"Without that [protein profile], you wouldn't necessarily predict that that genotype would lead to a risk of developing cancer," he said. "So I think that is where we will find some very nice and interesting vignettes within these pilot projects that we hope are going to really bear out in APOLLO Five with the large prospective collection."
The NCI's CPTAC project also has a proteogenomic focus, but Shriver said the APOLLO initiative would supplement and expand upon that project's work, as opposed to duplicating it. For instance, he said, that APOLLO would help expand the pool of samples from populations not as well represented in the CPTAC sample sets, many of which were sourced from The Cancer Genome Atlas [TCGA] project, which he noted has been criticized for lacking racial and ethnic diversity.
"TCGA was obviously a great project, but we can perhaps learn even more looking at more diverse sample sets," he said. "And we in the DoD are well positioned to do that. Our existing biobanks contain really enriched [minority] subpopulations."
Conrads also noted that the APOLLO effort is distinguished by its focus on the tumor microenvironment, as opposed to CPTAC's focus on whole tissue digests.
"Everything that we are doing is focused on really disentangling the cancer and the tumor microenvironment," he said. "We are employing laser microdissection to both profile cancer epithelium along with cancer stroma, because … we are not excluding tissues based on tumor purity or cellularity, so we are really looking at a much broader spectrum of tumor phenotypes than has been profiled before in TCGA, for example."
At the recent American Society for Mass Spectrometry annual meeting, researchers presented work from the APOLLO Two project on ovarian cancer. Among their results was the identification of a subset of a tumors exhibiting proteomic changes indicative of increased immune cell movement but decreased inflammatory signaling as well as gene expression signatures suggestive of immune cell infiltration. These patients had 1.33 additional years of progression-free survival compared to patients with tumors without increased immune activity.
Conrads said that as part of its focus on the tumor microenvironment the consortium is looking to add a pair of new researchers —Northwestern University's Neil Kelleher and Vanderbilt University's Richard Caprioli, who specialize, respectively, in top-down proteomics and imaging mass spectrometry.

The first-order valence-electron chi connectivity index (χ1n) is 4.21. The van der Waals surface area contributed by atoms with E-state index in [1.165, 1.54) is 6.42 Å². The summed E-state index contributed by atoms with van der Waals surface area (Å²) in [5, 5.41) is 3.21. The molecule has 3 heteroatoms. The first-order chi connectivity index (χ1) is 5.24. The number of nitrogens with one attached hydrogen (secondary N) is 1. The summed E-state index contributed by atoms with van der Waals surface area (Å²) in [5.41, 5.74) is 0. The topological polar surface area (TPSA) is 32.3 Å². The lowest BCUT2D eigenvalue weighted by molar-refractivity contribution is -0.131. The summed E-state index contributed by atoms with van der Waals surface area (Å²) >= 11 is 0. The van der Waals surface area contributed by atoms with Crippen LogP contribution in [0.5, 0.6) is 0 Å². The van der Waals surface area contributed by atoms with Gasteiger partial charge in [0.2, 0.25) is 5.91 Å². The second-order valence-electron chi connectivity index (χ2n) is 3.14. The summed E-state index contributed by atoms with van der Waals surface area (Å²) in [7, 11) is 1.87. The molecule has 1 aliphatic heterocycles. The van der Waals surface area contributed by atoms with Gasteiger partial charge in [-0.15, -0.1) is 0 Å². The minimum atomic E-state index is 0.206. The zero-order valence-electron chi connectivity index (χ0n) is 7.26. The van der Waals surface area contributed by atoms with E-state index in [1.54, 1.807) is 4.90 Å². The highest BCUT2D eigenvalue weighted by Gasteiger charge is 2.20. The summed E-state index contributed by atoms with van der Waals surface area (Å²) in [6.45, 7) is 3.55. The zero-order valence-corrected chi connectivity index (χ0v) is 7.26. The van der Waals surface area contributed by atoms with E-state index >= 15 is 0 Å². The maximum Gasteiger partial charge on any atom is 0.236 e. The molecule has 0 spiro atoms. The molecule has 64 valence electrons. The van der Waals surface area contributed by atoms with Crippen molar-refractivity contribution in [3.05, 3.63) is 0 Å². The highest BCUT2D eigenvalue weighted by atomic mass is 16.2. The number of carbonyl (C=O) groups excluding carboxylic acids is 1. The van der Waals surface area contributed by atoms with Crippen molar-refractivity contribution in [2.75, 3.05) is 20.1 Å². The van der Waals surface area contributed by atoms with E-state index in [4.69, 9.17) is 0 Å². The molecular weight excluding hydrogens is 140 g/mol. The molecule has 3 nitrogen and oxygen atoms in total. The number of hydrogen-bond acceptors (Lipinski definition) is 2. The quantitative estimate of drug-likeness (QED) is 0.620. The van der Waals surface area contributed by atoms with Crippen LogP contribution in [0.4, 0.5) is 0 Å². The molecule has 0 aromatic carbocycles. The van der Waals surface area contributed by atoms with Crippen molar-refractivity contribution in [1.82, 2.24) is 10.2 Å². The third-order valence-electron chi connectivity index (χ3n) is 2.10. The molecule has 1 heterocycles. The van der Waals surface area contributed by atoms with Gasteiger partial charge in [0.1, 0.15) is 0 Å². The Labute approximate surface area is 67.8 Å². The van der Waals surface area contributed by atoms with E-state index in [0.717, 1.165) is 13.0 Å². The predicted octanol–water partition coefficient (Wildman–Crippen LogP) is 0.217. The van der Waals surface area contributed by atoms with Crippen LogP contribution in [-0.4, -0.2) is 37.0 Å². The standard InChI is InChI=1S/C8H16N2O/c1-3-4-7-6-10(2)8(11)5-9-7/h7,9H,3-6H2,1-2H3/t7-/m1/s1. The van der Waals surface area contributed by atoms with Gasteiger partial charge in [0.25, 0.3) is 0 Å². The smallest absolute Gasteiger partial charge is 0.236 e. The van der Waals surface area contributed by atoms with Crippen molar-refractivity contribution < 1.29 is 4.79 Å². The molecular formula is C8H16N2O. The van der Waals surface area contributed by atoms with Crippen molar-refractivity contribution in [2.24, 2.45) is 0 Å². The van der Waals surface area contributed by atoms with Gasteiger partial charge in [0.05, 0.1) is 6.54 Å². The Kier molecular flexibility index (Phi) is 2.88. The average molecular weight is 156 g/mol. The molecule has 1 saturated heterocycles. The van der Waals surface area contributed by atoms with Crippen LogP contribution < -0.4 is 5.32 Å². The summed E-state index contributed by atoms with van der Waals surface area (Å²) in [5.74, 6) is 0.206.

He said that imaging mass spectrometry could prove particularly useful for analyzing samples with low levels of tumor cellularity to better understand how these cancers remodel their environment.
"In many of these very bad-acting cancers, there is this massive desmoplastic reaction where the tumor microenvironment has a complete remodeling and in fact the tumor makes up a very small portion of that cellularity," he said. "We don't really know a lot about that reactive microenvironment, and so we think imaging mass spectrometry is going to give us a unique view that will augment the laser microdissection we are doing to purify those different cell subsets."
The researchers are also collaborating with Thermo Fisher Scientific and researchers from the International Cancer Moonshot project to assess DIA mass spec methods for tumor analysis. Last year, in an effort led by Conrads, 11 labs in nine countries did high-throughput testing of the performance and reproducibility of DIA mass spec.
Conrads said that the APOLLO researchers now plan to perform DIA mass spec on the biobanked samples previously analyzed using isobaric labeling, which has been the primary mass spec workflow used by the initiative to date.
"With every one of the of the digests that have gone in for [isobaric labeling] we have reserved a small aliquot that we will be running across that same DIA platform [tested in the Thermo Fisher collaboration]," he said.
In addition to the isobaric labeling and DIA analyses, the researchers are also analyzing samples using reverse phase protein arrays and targeted mass spec assays.